Friday, March 14, 2014

Across the Inlet

I love going to Portsmouth village. On Monday I went with Donald & Merle and our off-island friends, Dick & Cheri. We could not have chosen a more perfect day.

Donald Austin carried us across. The water was "slick ca'm" as islanders say. Out in the Sound we passed several pods of dolphins. Dick took a few photos that I will share in another blog.

Although it was a little chilly out on the water, we warmed up as soon as we disembarked and started walking into the village. We spent more than four hours strolling along wooded paths and visiting the post office, the schoolhouse, the life saving station, and several homes. We lounged on the edge of the Salter house porch and enjoyed a picnic lunch before heading back down the dock to board our boat.

Here are a few photos:

Walking toward the Schoolhouse

An old Water Cistern

Where are the Students?

View of the Methodist Church from a Footpath

Henry Pigott's Tiny Cottage

Henry's Screenhouse


















































































Mark April 26 on your calendar. That's the date of the 2014 Portsmouth Island Homecoming. On Monday we had the island completely to ourselves. For Homecoming there will be hundreds of folks on Portsmouth.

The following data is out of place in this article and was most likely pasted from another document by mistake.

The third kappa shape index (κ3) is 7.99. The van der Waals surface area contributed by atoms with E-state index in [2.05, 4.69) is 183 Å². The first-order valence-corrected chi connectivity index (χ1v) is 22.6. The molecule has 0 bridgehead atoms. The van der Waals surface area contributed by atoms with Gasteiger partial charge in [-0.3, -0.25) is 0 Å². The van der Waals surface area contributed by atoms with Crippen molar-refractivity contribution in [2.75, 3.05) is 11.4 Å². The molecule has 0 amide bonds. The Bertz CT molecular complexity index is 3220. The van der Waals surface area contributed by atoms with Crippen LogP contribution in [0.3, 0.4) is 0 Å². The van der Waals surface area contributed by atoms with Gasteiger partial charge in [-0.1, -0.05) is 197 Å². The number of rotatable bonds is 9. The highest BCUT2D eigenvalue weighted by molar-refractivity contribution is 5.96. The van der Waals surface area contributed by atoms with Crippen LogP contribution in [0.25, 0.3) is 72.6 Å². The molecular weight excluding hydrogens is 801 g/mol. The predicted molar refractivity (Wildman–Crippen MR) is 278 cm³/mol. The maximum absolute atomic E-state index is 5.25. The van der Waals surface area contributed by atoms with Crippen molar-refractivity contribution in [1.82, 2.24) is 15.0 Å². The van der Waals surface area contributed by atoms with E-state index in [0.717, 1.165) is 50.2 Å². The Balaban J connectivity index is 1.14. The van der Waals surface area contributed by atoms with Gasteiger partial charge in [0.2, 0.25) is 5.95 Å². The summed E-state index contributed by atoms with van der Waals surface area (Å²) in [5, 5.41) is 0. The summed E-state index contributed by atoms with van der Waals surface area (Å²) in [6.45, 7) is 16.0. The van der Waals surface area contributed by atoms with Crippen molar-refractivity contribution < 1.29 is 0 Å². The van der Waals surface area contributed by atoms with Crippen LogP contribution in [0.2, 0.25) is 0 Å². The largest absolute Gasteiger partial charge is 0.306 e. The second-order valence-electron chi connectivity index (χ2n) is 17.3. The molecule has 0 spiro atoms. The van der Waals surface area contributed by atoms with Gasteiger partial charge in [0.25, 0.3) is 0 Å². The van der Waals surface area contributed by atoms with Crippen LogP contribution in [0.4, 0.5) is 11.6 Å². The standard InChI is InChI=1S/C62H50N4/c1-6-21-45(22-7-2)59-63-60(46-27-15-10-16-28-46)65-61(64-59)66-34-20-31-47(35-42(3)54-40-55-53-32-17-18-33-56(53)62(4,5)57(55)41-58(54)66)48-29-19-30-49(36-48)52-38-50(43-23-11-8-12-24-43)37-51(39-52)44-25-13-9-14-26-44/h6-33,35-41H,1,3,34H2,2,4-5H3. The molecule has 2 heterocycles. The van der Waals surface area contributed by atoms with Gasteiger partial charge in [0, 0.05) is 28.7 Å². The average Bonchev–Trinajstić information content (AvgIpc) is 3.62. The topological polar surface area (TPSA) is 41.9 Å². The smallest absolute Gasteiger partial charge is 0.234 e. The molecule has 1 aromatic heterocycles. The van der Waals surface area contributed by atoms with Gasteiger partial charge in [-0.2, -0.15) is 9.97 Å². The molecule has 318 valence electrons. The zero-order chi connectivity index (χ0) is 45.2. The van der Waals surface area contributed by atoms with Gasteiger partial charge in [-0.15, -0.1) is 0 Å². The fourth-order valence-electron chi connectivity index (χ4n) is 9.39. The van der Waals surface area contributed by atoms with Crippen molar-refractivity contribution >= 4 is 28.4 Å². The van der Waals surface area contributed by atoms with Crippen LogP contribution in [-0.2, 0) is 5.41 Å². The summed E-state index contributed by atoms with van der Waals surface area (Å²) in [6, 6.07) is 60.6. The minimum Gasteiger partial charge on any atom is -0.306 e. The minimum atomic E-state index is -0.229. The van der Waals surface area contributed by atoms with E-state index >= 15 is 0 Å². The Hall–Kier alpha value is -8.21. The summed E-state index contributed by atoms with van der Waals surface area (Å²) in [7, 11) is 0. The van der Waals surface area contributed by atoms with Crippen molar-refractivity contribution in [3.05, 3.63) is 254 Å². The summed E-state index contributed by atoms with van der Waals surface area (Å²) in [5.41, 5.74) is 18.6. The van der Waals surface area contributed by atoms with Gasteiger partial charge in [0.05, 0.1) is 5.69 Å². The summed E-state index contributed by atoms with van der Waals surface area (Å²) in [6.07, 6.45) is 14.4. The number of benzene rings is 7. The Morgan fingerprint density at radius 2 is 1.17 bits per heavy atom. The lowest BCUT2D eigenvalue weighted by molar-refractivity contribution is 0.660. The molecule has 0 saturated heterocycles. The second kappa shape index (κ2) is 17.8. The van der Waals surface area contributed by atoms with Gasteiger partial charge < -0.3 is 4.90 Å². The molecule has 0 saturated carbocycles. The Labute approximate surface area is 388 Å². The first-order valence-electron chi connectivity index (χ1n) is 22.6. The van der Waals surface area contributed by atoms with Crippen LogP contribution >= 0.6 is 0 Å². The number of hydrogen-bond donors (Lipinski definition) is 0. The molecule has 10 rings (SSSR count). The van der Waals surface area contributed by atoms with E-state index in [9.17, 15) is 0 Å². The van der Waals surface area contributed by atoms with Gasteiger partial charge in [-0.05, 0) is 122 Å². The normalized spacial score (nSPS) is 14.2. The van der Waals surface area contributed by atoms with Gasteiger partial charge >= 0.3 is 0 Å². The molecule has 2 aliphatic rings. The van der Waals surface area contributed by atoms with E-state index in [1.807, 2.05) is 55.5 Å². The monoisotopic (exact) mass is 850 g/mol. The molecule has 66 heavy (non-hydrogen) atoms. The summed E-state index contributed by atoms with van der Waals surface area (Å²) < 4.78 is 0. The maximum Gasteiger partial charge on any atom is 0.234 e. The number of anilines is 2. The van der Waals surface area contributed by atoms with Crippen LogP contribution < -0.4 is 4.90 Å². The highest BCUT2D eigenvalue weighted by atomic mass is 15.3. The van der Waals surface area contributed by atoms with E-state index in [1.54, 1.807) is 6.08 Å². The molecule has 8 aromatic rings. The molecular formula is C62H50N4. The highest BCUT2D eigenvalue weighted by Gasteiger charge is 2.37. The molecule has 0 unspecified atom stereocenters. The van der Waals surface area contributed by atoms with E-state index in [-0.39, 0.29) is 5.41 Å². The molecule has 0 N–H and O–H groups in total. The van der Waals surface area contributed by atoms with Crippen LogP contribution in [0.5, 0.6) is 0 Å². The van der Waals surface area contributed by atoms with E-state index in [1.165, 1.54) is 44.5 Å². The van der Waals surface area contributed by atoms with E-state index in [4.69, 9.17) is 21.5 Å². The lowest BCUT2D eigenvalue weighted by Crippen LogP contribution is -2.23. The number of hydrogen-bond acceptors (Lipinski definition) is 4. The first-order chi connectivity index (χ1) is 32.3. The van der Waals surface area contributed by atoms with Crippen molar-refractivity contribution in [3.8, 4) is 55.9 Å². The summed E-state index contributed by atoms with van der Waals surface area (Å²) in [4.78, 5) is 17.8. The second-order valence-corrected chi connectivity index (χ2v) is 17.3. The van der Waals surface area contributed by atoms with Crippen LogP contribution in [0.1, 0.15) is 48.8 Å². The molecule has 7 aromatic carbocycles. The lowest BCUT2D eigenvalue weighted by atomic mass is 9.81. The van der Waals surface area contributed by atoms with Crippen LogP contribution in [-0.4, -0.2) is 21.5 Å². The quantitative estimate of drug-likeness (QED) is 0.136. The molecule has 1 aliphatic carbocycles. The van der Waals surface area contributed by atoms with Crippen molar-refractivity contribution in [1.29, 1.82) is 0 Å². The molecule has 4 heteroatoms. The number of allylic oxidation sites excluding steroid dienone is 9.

Our latest Ocracoke Newsletter documents the day telephones came to the island. The article includes images of Ocracoke's first telephone directory which lists a total of 63 subscribers. You can read the Newsletter here: http://www.villagecraftsmen.com/news022114.htm.   

16 comments:

  1. Anonymous6:46 AM

    A bit eerie, but fascinating to have an island all to yourself. Do people still rent houses there there?

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    1. The NPS has suspended house leases on Portsmouth. I heard there is just one unexpired lease remaining.

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  2. Anonymous7:39 AM

    What is a screenhouse used for?